CI member discovered 7 hours after being dead. CI#63April 30 2004 at 1:02 PM
|Rick (no login)|
At some point, we're going to have to ask "what is cryonics?" and how do we distinguish between cryonics and "freezing dead people"?
It took an entire day to determine if financing was in place?
|April 30 2004, 2:07 PM |
It seems to me that this is the second time in a row that CI had a problem with financing. Ben Best says it took a DAY to find out if #63 had financing in place-- this in addition to the 7 hours of being dead at room temperature. The previous "case", which I'll call the "Aborted #63" for now for lack of a better word, was cremated by the cousin due to some snuffau in CI financing arrangements. CI prides itself on not having any paid employees but I would think that somebody ought to be hired to go through the membership roles to see that member financing is set up. That doesnt' require nanotechnology or a singularity--- just plain ordinary paperwork.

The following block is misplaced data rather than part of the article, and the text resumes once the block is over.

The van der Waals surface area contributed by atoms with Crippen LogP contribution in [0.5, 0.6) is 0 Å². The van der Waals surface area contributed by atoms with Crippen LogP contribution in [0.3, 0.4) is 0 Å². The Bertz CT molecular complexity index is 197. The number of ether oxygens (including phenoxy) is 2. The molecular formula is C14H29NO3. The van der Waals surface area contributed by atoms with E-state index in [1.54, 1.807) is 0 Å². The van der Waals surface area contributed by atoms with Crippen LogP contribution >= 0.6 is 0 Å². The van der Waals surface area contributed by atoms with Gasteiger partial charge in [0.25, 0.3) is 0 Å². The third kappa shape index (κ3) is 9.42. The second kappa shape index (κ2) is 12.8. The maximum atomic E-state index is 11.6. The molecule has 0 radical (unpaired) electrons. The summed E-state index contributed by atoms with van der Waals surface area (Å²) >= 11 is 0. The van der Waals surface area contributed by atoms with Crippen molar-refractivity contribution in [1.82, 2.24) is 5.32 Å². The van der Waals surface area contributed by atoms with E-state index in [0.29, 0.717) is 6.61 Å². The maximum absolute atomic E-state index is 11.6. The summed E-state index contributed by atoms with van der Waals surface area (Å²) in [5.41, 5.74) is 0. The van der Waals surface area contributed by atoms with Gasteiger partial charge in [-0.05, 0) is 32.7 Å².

What sort of grading system can we use for quality detemination?
|April 30 2004, 2:41 PM |
I'd like to see some sort of grading system for cryopreservations. If CI is going to insist on calling CI#63 a cryopreservation, then certainly it has to be differentiated from a carefully treated Alcor neuropreservation. Yet the media has no way to easily mark our performance as cryonicists. I'd like to see broad categories defined as we used to be categorized in grade school: A+, A, A-, B+ etc. Preservations would have to have two years associated with it-- the quality associated with the year it was performed and the quality associated with the current year. More soon. I think I've talked about this before in this forum but nobody picked up on it. CI#63 probably ranks E (2004).